A recent case, Fairbrother v. Abbey National plc , involved an employee who had been an account manager since March 1998. The employee suffered from obsessive-compulsive disorder (OCD), a fact that was not known to the employer at the time. Can I be fired for not working overtime? She applied for the job, which became clear after she took her position. In the initial period of work, she developed good relations with colleagues. However, the situation changed in 2002, when two of her colleagues became less favorable towards her and another employee, R.
Since then, she has been ridiculed for her obsessive-compulsive disorder and low-level behavior, which was mainly aimed at upsetting her condition. R. was ridiculed for her seeming poor performance, and both R. and the co-worker were ostracized. The situation worsened to the point where the two offending colleagues only communicated with the employee via email, despite the fact that they were all in the same office. After a particularly stressful week on July 25, 2003, an employee left. She informed Regional Manager N of the issues that led to her dismissal and he began investigating the complaint.
Two colleagues admitted that they behaved inappropriately towards the employee during this week, and then both apologized to N. This result of the investigation was passed on to the employee and she was advised to arrange for a “cup of tea” with two of her colleagues to try resolve your differences. She was also told that she could face a disciplinary hearing for leaving on the 25th. On August 13, she wrote N a letter outlining the events leading up to her departure, but the letter did not mention her obsessive-compulsive disorder.
After a meeting with F.’s employer’s human resources officer, it was decided that a full investigation into the events of the week of 21 July 2003 should be carried out. One month after this meeting, the staff member asked for an investigation into the events prior to that week. The second request was denied by the employer. A grievance redress meeting was then held to discuss the employee’s allegations that she had been bullied at work and that N had failed to properly conduct the initial investigation. These complaints were dismissed, which led the worker to appeal the decision.
All complaints filed by the employee were then investigated and on 9 February 2004 all of her complaints were dismissed. Subsequently, on 7 July 2004, she resigned on the grounds that her employer had failed to bring her complaints to a reasonable resolution. The employee then sued in labor court for unfair dismissal because she was discriminated against because of her condition.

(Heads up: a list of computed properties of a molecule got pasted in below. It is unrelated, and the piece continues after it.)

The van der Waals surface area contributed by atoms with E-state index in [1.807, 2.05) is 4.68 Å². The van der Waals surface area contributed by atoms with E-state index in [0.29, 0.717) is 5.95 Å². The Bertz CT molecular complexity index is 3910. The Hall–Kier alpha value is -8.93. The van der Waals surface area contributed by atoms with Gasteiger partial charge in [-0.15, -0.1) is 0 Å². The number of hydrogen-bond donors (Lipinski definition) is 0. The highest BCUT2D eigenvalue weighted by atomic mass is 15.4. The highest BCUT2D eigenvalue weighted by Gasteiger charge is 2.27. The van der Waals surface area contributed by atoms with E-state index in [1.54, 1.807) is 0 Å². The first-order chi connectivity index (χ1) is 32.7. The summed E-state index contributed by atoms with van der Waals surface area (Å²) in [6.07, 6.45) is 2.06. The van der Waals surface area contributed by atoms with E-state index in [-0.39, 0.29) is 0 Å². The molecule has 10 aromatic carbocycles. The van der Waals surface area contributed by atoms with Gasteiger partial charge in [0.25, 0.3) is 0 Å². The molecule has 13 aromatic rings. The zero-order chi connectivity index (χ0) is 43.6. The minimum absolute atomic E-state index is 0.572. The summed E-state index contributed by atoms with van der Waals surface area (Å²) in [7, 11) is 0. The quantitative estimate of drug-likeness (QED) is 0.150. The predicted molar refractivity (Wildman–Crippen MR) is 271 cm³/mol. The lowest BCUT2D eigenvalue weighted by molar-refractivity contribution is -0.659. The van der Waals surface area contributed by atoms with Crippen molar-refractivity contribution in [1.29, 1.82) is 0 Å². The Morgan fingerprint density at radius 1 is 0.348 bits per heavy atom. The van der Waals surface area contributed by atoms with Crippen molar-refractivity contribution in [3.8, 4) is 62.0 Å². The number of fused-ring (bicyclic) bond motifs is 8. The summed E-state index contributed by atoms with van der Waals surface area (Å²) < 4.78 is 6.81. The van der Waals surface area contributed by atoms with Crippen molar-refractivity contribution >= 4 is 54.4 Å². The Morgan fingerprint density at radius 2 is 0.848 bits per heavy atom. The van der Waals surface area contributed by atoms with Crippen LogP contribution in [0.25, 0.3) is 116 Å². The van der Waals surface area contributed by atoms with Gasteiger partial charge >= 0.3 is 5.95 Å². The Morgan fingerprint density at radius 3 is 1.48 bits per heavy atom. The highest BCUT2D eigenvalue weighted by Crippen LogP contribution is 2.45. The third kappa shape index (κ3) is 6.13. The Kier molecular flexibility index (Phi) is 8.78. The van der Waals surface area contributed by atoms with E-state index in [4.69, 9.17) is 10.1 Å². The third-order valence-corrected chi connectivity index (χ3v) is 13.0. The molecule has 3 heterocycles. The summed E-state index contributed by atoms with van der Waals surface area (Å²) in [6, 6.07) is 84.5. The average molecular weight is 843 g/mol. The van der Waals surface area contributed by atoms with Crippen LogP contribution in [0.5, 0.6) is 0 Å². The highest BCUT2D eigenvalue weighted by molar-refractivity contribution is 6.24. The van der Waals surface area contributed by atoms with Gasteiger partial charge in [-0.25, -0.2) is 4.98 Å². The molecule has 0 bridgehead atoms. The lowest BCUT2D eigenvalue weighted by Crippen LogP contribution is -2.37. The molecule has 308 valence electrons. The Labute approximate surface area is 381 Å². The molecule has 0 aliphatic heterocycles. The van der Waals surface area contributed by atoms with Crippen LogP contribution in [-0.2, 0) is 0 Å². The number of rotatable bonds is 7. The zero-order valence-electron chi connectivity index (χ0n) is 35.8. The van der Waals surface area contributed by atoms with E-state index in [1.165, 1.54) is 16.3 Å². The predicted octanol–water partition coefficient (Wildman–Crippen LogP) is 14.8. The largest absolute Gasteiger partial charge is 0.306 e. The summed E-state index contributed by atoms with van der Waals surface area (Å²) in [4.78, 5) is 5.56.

The court ruled that she was dismissed unfairly because the employer’s lengthy complaint procedure had a number of serious flaws, which meant that the employer behaved in a way that irreparably undermined the relationship of mutual trust between him and the employee. . The employee’s claim of discrimination was upheld on the grounds that her treatment by her colleagues was harmful and that there was a difference between the treatment she received and the treatment R received. The employer then filed an appeal.
The employer argued that the labor court erred in finding unfair dismissal based on alleged shortcomings in the complaints procedure. They claimed that:-
§ The Tribunal did not consider whether the complaint procedure was within the range of reasonable responses available to the employer.
§ The Tribunal was wrong to limit its consideration to the question of whether the worker was treated differently; as well as
§ The Tribunal had to consider whether the employee was treated less favorably.
The appeal was allowed.
§ It was found that the tribunal erred in not considering whether the employer’s conduct fell within the range of reasonable responses available to it in investigating the employee’s complaint.
§ The Tribunal based its decision on shortcomings found at the beginning of the complaint procedure and, although these shortcomings were corrected during the course of the investigation, it still erroneously found that the employer had unfairly dismissed the worker.
§ In addition to this, the evidence presented to the tribunal, including evidence that R. had been subjected to treatment similar to that complained of by the staff member, showed that the relationship between the staff member and the two offending colleagues had deteriorated and therefore the conduct was not related to her obsessive-compulsive disorder.
§ In these circumstances this unfair work treatment , the tribunal should not have allowed the worker’s claim of disability discrimination.
Therefore, the worker’s claims were rejected.